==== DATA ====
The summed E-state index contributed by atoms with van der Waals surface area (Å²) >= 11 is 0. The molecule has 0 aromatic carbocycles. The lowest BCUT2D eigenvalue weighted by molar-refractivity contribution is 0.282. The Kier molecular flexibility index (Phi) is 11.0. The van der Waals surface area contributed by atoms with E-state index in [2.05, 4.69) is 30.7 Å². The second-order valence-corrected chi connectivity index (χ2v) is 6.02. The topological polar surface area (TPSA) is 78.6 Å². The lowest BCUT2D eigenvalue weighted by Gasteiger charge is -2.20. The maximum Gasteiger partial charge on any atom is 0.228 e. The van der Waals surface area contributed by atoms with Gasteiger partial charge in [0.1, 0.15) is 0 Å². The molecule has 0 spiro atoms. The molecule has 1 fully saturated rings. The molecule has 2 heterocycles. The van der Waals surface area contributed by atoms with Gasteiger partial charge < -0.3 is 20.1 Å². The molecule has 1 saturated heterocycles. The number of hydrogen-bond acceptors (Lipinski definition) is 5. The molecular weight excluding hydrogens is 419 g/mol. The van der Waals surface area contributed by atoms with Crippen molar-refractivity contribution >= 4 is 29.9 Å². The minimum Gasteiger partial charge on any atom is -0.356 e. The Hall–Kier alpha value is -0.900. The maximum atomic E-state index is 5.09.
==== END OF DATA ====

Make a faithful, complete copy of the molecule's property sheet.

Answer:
The summed E-state index contributed by atoms with van der Waals surface area (Å²) >= 11 is 0. The molecule has 0 aromatic carbocycles. The lowest BCUT2D eigenvalue weighted by molar-refractivity contribution is 0.282. The Kier molecular flexibility index (Phi) is 11.0. The van der Waals surface area contributed by atoms with E-state index in [2.05, 4.69) is 30.7 Å². The second-order valence-corrected chi connectivity index (χ2v) is 6.02. The topological polar surface area (TPSA) is 78.6 Å². The lowest BCUT2D eigenvalue weighted by Gasteiger charge is -2.20. The maximum Gasteiger partial charge on any atom is 0.228 e. The van der Waals surface area contributed by atoms with Gasteiger partial charge in [0.1, 0.15) is 0 Å². The molecule has 0 spiro atoms. The molecule has 1 fully saturated rings. The molecule has 2 heterocycles. The van der Waals surface area contributed by atoms with Gasteiger partial charge < -0.3 is 20.1 Å². The molecule has 1 saturated heterocycles. The number of hydrogen-bond acceptors (Lipinski definition) is 5. The molecular weight excluding hydrogens is 419 g/mol. The van der Waals surface area contributed by atoms with Crippen molar-refractivity contribution >= 4 is 29.9 Å². The minimum Gasteiger partial charge on any atom is -0.356 e. The Hall–Kier alpha value is -0.900. The maximum atomic E-state index is 5.09.